The first lecture was great as it pertained to changing behavior, and I don’t mean seeing a psychologist/psychiatrist. Some fundamental ideas to consider are to involve the people in goal setting and what activities are going to better the outcome. Allow failure. Focus on the challenge. Science will help. And something that has been said to me regarding athletic programming since the beginning is “build a plan that starts at the end”. The data we collect isn’t very predictable, instead it is much more complex than that. To find the solution–emergence–we must follow the lessons from above and create viable solutions. This seems like a complex mash of words, but quite simply we need to, as coaches/clinicians, question everything that we do on a daily basis. Doing this, we can reflect on the basic lessons to create a behavioral change in our athletes/clients. There is a time and place to try “new ideas” to add to your programs, and that time is early in the novice training cycle. This way we can decide early what will work and what will create a stagnant environment.
As promised from the Day 1 write up, collaboration is a great way to create success. Listening to the Canadien Basketball Performance Team, the main takeaway was clearly that communication between the different fields of study was essential for a fluid environment, as it also eliminated most of the ladder effect which is created in most scenarios. Nutrition is able to communicate with Strength & Conditioning to let the coach know that player may not be performing as well today because of poor diet choices, this way the S&C coach knows not to absolutely hold the athlete at the same percentile projected for the day. This is a simple example, however, take away this communication avenue and the S&C coach doesn’t know anything about what is going on with the athlete other than that athlete isn’t able to achieve the same 5 rep percentage that was projected for the training that day. The coach then believes that it has something to do with program design not meeting the needs for the athlete, and so goes the tailspin (among other reasons).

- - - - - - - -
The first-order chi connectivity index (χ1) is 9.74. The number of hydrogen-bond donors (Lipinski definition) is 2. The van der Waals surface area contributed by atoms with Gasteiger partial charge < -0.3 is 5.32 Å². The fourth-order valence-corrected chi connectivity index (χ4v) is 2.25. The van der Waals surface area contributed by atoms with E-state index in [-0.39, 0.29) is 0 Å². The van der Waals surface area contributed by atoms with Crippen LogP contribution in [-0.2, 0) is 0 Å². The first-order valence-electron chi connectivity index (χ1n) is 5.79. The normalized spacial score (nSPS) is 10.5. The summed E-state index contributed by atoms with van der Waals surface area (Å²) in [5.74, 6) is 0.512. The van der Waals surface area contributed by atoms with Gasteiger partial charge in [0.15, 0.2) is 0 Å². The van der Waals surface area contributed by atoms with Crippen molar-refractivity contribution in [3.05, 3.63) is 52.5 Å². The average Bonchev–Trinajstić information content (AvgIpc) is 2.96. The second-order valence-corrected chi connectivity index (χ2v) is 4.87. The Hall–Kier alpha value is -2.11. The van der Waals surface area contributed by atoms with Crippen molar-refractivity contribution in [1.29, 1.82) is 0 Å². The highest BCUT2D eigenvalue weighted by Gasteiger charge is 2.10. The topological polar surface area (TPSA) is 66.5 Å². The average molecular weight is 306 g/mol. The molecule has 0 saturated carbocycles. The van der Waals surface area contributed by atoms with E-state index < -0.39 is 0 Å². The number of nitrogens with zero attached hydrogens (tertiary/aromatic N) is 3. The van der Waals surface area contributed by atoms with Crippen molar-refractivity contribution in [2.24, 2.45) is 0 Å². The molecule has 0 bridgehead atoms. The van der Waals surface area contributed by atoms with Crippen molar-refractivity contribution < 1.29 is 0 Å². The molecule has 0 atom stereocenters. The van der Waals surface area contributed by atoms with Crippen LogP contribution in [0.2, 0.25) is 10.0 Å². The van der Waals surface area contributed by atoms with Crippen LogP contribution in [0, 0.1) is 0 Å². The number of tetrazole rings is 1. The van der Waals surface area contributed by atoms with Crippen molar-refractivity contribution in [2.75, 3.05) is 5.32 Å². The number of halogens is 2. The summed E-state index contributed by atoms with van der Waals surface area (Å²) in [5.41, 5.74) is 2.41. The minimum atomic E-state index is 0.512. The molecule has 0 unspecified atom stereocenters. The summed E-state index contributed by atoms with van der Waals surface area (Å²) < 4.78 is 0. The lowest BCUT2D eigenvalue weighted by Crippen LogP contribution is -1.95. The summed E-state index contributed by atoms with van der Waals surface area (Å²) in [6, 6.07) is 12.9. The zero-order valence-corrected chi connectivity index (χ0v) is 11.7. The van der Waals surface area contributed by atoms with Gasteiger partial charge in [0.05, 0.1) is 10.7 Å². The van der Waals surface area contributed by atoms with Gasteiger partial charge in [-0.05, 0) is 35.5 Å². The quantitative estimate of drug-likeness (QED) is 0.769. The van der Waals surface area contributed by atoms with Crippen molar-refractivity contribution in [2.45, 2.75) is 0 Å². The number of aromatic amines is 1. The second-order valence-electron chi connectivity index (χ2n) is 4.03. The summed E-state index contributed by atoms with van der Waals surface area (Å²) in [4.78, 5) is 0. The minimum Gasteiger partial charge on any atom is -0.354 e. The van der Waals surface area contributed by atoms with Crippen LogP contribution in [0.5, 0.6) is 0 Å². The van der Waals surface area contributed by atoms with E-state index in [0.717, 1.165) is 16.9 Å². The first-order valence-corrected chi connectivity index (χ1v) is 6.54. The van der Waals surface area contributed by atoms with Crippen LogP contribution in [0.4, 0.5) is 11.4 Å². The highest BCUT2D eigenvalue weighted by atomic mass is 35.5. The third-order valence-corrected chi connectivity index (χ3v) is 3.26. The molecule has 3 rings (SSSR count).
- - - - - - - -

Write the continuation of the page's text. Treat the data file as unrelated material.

Finally, to wrap up this event, I was able to see the integration of some “new” tactics into the evaluation process for an initial eval with a patient. This is something that is difficult in my young therapist mind to do because everything was so concrete in the evaluation process in school. The follow through of what the information was saying is incomprehensible to some of my peers, however, it works–and there is plenty of research to support it. When broken down, the body is absolutely assymetrical, and to achieve symmetry would require a new human design. I digress. Bottom line, Orthopedics is neuro and neuro is ortho. One cannot exist without the other, therefore, both need to be considered in treatment. And so to create optimal motor learning, especially in the beginning a blocked program must be used, rather than throwing everything against the wall to see what sticks.